Figures from Eurobarometer, the EU’s polling organisation, analysed by the European Council on Foreign Relations (ECFR), a thinktank, show a vertiginous decline in trust in the EU in countries such as Spain, Germany and Italy that are historically very pro-European.
The six countries surveyed – Germany, France, Britain, Italy, Spain, and Poland – are the EU’s biggest, jointly making up more than two out of three EU citizens or around 350 million of the EU’s 500 million population.
“The damage is so deep that it does not matter whether you come from a creditor, debtor country, euro would-be member or the UK: everybody is worse off,” said José Ignacio Torreblanca, head of the ECFR\’s Madrid office. “Citizens now think that their national democracy is being subverted by the way the euro crisis is conducted.”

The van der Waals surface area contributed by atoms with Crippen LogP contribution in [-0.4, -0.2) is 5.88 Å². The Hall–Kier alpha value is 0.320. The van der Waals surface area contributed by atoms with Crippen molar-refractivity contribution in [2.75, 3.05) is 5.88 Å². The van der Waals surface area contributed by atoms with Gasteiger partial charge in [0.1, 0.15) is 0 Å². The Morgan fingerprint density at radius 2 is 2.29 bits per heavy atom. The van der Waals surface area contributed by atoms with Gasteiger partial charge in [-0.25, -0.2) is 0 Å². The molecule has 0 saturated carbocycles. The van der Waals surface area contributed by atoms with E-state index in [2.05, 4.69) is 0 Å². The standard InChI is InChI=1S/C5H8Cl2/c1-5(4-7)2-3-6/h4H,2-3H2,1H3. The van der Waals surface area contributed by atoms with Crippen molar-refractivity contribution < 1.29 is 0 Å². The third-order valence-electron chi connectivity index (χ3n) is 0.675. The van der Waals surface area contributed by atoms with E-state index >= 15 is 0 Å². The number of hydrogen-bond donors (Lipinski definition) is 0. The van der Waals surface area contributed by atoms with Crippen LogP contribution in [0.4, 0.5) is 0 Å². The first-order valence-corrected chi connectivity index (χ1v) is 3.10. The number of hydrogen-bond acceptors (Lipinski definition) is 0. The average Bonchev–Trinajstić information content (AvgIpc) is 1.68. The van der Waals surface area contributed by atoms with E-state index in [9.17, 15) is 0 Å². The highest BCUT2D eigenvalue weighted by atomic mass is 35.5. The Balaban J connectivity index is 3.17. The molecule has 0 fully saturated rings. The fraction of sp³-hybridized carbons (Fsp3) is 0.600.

via Crisis for Europe as trust hits record low | World news | The Guardian.
From FRED, a graph of four big, rich countries. Notice how Japan and Italy utterly stagnated starting in the early 1990s. By 2012 GDP was only about 10% higher after twenty years! By contrast, GDP per capita in the U.S. rose by about 50% over the same time period, and GDP per capita rose by more than 100% in Korea.
The big question now is whether the U.S. on the cusp of 2014 is entering a Japitaly twenty-year slow growth period. And the two of the usual suspects of slow growth in those two countries are present in the U.S.: (1) an aging population, and (2) fiscal and monetary dysfunction (despite the goodwill of Yellen and Bernanke, why would anyone think the Fed will not be “captured” by the big financial institutions it works hand in glove with, and whose personnel rotates in and out of the Fed?… oh right, “this is America and we don’t do that…”). Unlike Japitaly, though, the U.S. has very flexible labor, stakeholders, managers, entrepreneurs… so lots of room for the creative destruction that might be associated with innovation.